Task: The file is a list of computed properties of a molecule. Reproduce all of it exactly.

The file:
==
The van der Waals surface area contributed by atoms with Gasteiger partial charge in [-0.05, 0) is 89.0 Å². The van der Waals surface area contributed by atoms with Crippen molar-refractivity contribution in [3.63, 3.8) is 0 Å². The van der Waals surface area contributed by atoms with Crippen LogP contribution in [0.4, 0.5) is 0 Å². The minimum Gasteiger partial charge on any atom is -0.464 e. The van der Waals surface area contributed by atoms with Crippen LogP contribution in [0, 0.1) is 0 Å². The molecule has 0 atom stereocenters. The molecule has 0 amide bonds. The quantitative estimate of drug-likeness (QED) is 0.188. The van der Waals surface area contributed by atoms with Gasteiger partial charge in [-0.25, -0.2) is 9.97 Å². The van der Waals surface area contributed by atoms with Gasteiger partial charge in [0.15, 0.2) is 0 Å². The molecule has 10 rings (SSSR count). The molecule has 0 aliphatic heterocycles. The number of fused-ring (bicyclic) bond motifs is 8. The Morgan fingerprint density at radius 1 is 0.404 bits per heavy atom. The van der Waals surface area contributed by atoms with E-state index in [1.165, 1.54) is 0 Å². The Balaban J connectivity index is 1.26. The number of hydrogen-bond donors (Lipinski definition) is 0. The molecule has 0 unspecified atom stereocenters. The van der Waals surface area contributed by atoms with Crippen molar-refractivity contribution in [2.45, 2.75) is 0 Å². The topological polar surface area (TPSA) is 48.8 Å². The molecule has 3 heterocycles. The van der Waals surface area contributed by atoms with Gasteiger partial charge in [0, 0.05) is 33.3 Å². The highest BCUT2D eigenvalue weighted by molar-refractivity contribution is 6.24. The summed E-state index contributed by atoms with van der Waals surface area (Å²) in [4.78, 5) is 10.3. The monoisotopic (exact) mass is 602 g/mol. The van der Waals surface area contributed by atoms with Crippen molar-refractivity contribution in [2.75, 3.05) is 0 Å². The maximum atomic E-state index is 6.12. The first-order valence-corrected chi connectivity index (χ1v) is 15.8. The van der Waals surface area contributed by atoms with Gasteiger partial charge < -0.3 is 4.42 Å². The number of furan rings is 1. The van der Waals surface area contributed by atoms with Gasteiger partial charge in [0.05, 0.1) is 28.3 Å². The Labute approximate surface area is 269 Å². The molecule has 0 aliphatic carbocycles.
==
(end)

The van der Waals surface area contributed by atoms with Gasteiger partial charge in [-0.05, 0) is 89.0 Å². The van der Waals surface area contributed by atoms with Crippen molar-refractivity contribution in [3.63, 3.8) is 0 Å². The van der Waals surface area contributed by atoms with Crippen LogP contribution in [0.4, 0.5) is 0 Å². The minimum Gasteiger partial charge on any atom is -0.464 e. The van der Waals surface area contributed by atoms with Crippen LogP contribution in [0, 0.1) is 0 Å². The molecule has 0 atom stereocenters. The molecule has 0 amide bonds. The quantitative estimate of drug-likeness (QED) is 0.188. The van der Waals surface area contributed by atoms with Gasteiger partial charge in [-0.25, -0.2) is 9.97 Å². The van der Waals surface area contributed by atoms with Gasteiger partial charge in [0.15, 0.2) is 0 Å². The molecule has 10 rings (SSSR count). The molecule has 0 aliphatic heterocycles. The number of fused-ring (bicyclic) bond motifs is 8. The Morgan fingerprint density at radius 1 is 0.404 bits per heavy atom. The van der Waals surface area contributed by atoms with E-state index in [1.165, 1.54) is 0 Å². The Balaban J connectivity index is 1.26. The number of hydrogen-bond donors (Lipinski definition) is 0. The molecule has 0 unspecified atom stereocenters. The van der Waals surface area contributed by atoms with Crippen molar-refractivity contribution in [2.45, 2.75) is 0 Å². The topological polar surface area (TPSA) is 48.8 Å². The molecule has 3 heterocycles. The van der Waals surface area contributed by atoms with Gasteiger partial charge in [0, 0.05) is 33.3 Å². The highest BCUT2D eigenvalue weighted by molar-refractivity contribution is 6.24. The summed E-state index contributed by atoms with van der Waals surface area (Å²) in [4.78, 5) is 10.3. The monoisotopic (exact) mass is 602 g/mol. The van der Waals surface area contributed by atoms with Crippen molar-refractivity contribution in [2.75, 3.05) is 0 Å². The maximum atomic E-state index is 6.12. The first-order valence-corrected chi connectivity index (χ1v) is 15.8. The van der Waals surface area contributed by atoms with Gasteiger partial charge < -0.3 is 4.42 Å². The number of furan rings is 1. The van der Waals surface area contributed by atoms with Gasteiger partial charge in [0.05, 0.1) is 28.3 Å². The Labute approximate surface area is 269 Å². The molecule has 0 aliphatic carbocycles.